The stock market, volatile and now driven more by machine trading (algorithms) than hands-on human decision-making, is saying Tesla Inc. has won. The endgame is nigh, apparently. And the endlessly arrogant, astonishingly abrasive and spectacularly successful CEO Elon Musk is growing richer by the day.

That Tesla should be worth about $145 billion (all figures in US dollars) today, with a market capitalization three times the combined value of Ford Motor and General Motors, says everything about how out of whack the financial markets are in 2020. The markets don’t reflect the economy with massive unemployment and deep uncertainty. Similarly, Tesla’s value is a variation on an old Wall Street saw: buy the rumour, sell the result.

In the broadest sense, Tesla is rumoured to be a world-dominating EV (electric vehicle) company, though actual financial results are unimpressive — given how shareholders value Tesla. For the moment, investors are saying they think the efforts of legacy carmakers such as Volkswagen AG, GM, Daimler AG and Ford will lose the EV race, despite pumping billions into electrifying their fleets.

That may, indeed, prove to be the case. I’ve long been bullish about Tesla’s vehicles, but bearish about the prospects of a start-up EV maker with a manufacturing base in high-cost California run by a bragging, swaggering egomaniac.

Starting an automotive company from scratch, even if you’re a self-described genius like Musk, is unimaginably risky. Moreover, Musk has proven to the kind of corporate leader who alienates senior management with a hard-driving, mercurial style. Thus, the steady exodus from Tesla’s leadership ranks.

Yet Tesla has survived, and appears poised to survive even the global pandemic. Tesla’s venture in China seems to be working, and the company has managed there without entering into the kind of joint venture that has long hamstrung VW, GM, Daimler and BMW AG. It’s to Musk’s credit that through the force of his will and imagination and smarts, Tesla has continued to grow, though prosperity – actual ongoing profits – remains elusive.

Regardless, Musk is going to be rewarded, no matter the losses, the unpaid workers waiting to return to their Tesla jobs. As Reuters reports, Musk appears ready to realize a $750 million payday, or thereabouts. Even as Musk’s employees have found themselves on furlough or working for less, the CEO is about to realize unimaginable personal financial gain.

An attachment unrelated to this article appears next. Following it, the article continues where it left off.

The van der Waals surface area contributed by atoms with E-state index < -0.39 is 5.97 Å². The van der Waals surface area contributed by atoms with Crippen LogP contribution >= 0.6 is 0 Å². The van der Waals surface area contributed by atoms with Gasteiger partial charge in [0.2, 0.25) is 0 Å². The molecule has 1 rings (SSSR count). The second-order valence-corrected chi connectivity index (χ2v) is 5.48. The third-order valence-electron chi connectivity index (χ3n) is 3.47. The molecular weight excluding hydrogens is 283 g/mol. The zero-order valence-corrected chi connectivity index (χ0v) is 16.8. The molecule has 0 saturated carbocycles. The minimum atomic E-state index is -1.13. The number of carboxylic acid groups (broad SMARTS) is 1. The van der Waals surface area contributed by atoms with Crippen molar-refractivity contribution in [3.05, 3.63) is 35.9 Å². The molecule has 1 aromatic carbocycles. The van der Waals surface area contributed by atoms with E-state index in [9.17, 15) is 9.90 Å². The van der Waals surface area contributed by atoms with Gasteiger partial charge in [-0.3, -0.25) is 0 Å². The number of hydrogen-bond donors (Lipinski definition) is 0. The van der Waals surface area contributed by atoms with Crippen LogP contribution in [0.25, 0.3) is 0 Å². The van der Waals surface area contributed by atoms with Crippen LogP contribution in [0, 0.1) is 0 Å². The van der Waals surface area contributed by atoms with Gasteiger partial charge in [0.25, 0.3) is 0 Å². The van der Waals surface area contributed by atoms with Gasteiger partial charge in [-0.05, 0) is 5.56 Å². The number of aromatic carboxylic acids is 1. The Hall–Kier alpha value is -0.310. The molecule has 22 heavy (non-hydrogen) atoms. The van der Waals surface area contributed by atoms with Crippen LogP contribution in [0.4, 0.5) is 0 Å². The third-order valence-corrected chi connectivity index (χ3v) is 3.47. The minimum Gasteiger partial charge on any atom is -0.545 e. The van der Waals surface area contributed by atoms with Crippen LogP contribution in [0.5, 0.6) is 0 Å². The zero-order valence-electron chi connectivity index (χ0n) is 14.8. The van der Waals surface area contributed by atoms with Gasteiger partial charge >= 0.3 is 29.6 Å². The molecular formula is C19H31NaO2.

I am certain that Musk is convinced that he’s worth every penny. If Tesla hits a six-month market value average of $100 billion (US), he will be able to vest the first of 12 tranches of options granted in a two-year-old pay package that runs for another eight.

That is, he’ll be able to buy 1.69 million Tesla shares at $350.02 each – or less than half the current share price. Voila: a profit of $758 million. His current pay package was set in 2018, when Tesla was worth about a third of its current market valuation.

In a world of billionaires getting richer and richer as they ride out the pandemic on their yachts or in their mansions, even as middle-class workers struggle to pay the mortgage and (in the U.S.) afford health care, Musk is getting nearly a billion in bouses. Musk is about to pocket more money than anyone in the suffering global workforce can ever imagine and more than even Musk himself can surely spend.

Tomorrow, Tesla will release its quarterly report. The global demand for vehicles will be shown to have been hammered by the pandemic. The analysts and Tesla’s investors will fret about how shuttered plants and cratered sales for all automakers will have an impact on cash burn, money-losing Tesla in particular. They will parse every word Musk utters about consumer demand and the economic prospects of a world slowly, carefully emerging from an economic freeze that may yet turn into a depression.

They will want to know Musk’s projections for the Model Y sport-utility vehicle. And they will assess whether or not Tesla has met the projected revenue jump of 30 per cent, to some $5.9 billion. They will slavishly continue to excuse Tesla and Musk for failing to report financial results according to Generally Accepted Accounting Principles (GAPP), not to mention the expected non-GAPP loss Reuters suggest will be 36 cents per share.

Perhaps Tesla will one day be spectacularly profitable. At this point, it would be foolish to bet against Tesla. Musk himself will be hoping to see Tesla’s valuation grow and grow, regardless of profitability and the financial well-being of its employees.

You see, Musk’s pay package runs 10 years, with new options tranches vesting in $50-billion increments. If Tesla’s market cap hits $650 billion, he gets all his bonuses and billions more.

It remains to be seen if Tesla’s employees get a modest raise, of course.


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